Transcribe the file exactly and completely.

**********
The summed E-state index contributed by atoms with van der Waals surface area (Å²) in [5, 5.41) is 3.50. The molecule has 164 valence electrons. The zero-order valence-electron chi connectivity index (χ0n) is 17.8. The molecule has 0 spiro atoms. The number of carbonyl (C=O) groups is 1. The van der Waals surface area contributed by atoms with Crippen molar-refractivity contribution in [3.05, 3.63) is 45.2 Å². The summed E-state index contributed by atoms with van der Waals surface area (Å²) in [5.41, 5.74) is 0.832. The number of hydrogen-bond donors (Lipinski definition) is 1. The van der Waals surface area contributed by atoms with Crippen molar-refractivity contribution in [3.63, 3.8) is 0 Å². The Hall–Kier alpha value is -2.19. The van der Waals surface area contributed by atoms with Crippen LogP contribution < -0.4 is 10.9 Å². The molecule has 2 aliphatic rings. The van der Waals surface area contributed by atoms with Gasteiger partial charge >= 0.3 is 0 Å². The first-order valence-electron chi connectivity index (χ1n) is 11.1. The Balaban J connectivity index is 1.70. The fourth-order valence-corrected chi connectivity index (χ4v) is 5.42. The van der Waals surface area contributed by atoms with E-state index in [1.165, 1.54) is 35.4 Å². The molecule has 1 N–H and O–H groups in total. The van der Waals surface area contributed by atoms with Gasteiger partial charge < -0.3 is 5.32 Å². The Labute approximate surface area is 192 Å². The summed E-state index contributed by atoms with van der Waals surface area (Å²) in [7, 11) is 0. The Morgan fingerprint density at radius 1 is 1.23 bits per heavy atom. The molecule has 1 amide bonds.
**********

The summed E-state index contributed by atoms with van der Waals surface area (Å²) in [5, 5.41) is 3.50. The molecule has 164 valence electrons. The zero-order valence-electron chi connectivity index (χ0n) is 17.8. The molecule has 0 spiro atoms. The number of carbonyl (C=O) groups is 1. The van der Waals surface area contributed by atoms with Crippen molar-refractivity contribution in [3.05, 3.63) is 45.2 Å². The summed E-state index contributed by atoms with van der Waals surface area (Å²) in [5.41, 5.74) is 0.832. The number of hydrogen-bond donors (Lipinski definition) is 1. The van der Waals surface area contributed by atoms with Crippen molar-refractivity contribution in [3.63, 3.8) is 0 Å². The Hall–Kier alpha value is -2.19. The van der Waals surface area contributed by atoms with Crippen LogP contribution < -0.4 is 10.9 Å². The molecule has 2 aliphatic rings. The van der Waals surface area contributed by atoms with Gasteiger partial charge >= 0.3 is 0 Å². The first-order valence-electron chi connectivity index (χ1n) is 11.1. The Balaban J connectivity index is 1.70. The fourth-order valence-corrected chi connectivity index (χ4v) is 5.42. The van der Waals surface area contributed by atoms with E-state index in [1.165, 1.54) is 35.4 Å². The molecule has 1 N–H and O–H groups in total. The van der Waals surface area contributed by atoms with Gasteiger partial charge < -0.3 is 5.32 Å². The Labute approximate surface area is 192 Å². The summed E-state index contributed by atoms with van der Waals surface area (Å²) in [7, 11) is 0. The Morgan fingerprint density at radius 1 is 1.23 bits per heavy atom. The molecule has 1 amide bonds.